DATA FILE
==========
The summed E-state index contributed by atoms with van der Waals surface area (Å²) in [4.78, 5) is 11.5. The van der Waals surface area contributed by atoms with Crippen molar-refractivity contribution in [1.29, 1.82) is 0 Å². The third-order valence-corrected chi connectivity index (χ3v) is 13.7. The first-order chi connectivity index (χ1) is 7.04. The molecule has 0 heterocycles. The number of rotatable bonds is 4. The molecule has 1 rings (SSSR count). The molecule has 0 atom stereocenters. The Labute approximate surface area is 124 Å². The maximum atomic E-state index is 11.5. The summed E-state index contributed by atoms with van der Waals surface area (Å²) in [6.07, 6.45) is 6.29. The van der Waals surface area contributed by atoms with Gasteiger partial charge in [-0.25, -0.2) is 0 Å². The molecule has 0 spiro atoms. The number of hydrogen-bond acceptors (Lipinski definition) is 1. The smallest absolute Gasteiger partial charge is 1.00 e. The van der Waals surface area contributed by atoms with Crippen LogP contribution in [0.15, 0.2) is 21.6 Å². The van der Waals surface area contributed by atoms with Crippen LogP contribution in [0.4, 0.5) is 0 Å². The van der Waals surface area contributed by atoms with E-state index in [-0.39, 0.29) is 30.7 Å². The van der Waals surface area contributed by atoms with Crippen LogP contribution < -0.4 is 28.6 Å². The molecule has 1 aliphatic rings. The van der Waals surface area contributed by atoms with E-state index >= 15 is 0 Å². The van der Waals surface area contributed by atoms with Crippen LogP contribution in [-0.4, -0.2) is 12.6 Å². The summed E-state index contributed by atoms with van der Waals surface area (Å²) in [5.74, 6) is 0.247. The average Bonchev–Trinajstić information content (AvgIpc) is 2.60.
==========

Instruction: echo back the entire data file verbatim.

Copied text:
The summed E-state index contributed by atoms with van der Waals surface area (Å²) in [4.78, 5) is 11.5. The van der Waals surface area contributed by atoms with Crippen molar-refractivity contribution in [1.29, 1.82) is 0 Å². The third-order valence-corrected chi connectivity index (χ3v) is 13.7. The first-order chi connectivity index (χ1) is 7.04. The molecule has 0 heterocycles. The number of rotatable bonds is 4. The molecule has 1 rings (SSSR count). The molecule has 0 atom stereocenters. The Labute approximate surface area is 124 Å². The maximum atomic E-state index is 11.5. The summed E-state index contributed by atoms with van der Waals surface area (Å²) in [6.07, 6.45) is 6.29. The van der Waals surface area contributed by atoms with Gasteiger partial charge in [-0.25, -0.2) is 0 Å². The molecule has 0 spiro atoms. The number of hydrogen-bond acceptors (Lipinski definition) is 1. The smallest absolute Gasteiger partial charge is 1.00 e. The van der Waals surface area contributed by atoms with Crippen LogP contribution in [0.15, 0.2) is 21.6 Å². The van der Waals surface area contributed by atoms with Crippen LogP contribution in [0.4, 0.5) is 0 Å². The van der Waals surface area contributed by atoms with E-state index in [-0.39, 0.29) is 30.7 Å². The van der Waals surface area contributed by atoms with Crippen LogP contribution < -0.4 is 28.6 Å². The molecule has 1 aliphatic rings. The van der Waals surface area contributed by atoms with E-state index >= 15 is 0 Å². The van der Waals surface area contributed by atoms with Crippen LogP contribution in [-0.4, -0.2) is 12.6 Å². The summed E-state index contributed by atoms with van der Waals surface area (Å²) in [5.74, 6) is 0.247. The average Bonchev–Trinajstić information content (AvgIpc) is 2.60.